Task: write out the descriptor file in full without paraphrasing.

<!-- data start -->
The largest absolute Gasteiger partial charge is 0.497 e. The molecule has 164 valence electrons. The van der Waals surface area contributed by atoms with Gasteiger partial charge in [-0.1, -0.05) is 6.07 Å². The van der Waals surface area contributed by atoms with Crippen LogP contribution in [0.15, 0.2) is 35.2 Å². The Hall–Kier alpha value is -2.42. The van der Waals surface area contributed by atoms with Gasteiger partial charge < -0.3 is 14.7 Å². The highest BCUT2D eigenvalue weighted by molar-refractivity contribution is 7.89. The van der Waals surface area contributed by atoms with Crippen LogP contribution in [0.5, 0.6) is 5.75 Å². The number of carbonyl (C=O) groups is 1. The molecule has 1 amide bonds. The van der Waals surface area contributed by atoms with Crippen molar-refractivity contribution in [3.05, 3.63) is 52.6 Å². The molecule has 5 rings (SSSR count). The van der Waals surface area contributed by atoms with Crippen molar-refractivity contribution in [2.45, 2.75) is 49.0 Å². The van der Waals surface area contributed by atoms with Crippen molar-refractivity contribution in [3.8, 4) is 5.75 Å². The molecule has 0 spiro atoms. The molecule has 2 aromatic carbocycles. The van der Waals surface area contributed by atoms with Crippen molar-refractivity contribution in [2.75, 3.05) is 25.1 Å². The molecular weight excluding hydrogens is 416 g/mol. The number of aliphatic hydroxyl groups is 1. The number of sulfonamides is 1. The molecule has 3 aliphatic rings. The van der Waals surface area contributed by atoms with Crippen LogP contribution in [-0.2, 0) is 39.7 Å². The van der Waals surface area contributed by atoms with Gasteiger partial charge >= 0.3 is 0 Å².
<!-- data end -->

The largest absolute Gasteiger partial charge is 0.497 e. The molecule has 164 valence electrons. The van der Waals surface area contributed by atoms with Gasteiger partial charge in [-0.1, -0.05) is 6.07 Å². The van der Waals surface area contributed by atoms with Crippen LogP contribution in [0.15, 0.2) is 35.2 Å². The Hall–Kier alpha value is -2.42. The van der Waals surface area contributed by atoms with Gasteiger partial charge < -0.3 is 14.7 Å². The highest BCUT2D eigenvalue weighted by molar-refractivity contribution is 7.89. The van der Waals surface area contributed by atoms with Crippen LogP contribution in [0.5, 0.6) is 5.75 Å². The number of carbonyl (C=O) groups is 1. The molecule has 1 amide bonds. The van der Waals surface area contributed by atoms with Crippen molar-refractivity contribution in [3.05, 3.63) is 52.6 Å². The molecule has 5 rings (SSSR count). The van der Waals surface area contributed by atoms with Crippen molar-refractivity contribution in [2.45, 2.75) is 49.0 Å². The van der Waals surface area contributed by atoms with Crippen molar-refractivity contribution in [3.8, 4) is 5.75 Å². The molecule has 0 spiro atoms. The molecule has 2 aromatic carbocycles. The van der Waals surface area contributed by atoms with Crippen molar-refractivity contribution in [2.75, 3.05) is 25.1 Å². The molecular weight excluding hydrogens is 416 g/mol. The number of aliphatic hydroxyl groups is 1. The number of sulfonamides is 1. The molecule has 3 aliphatic rings. The van der Waals surface area contributed by atoms with Crippen LogP contribution in [-0.2, 0) is 39.7 Å². The van der Waals surface area contributed by atoms with Gasteiger partial charge >= 0.3 is 0 Å².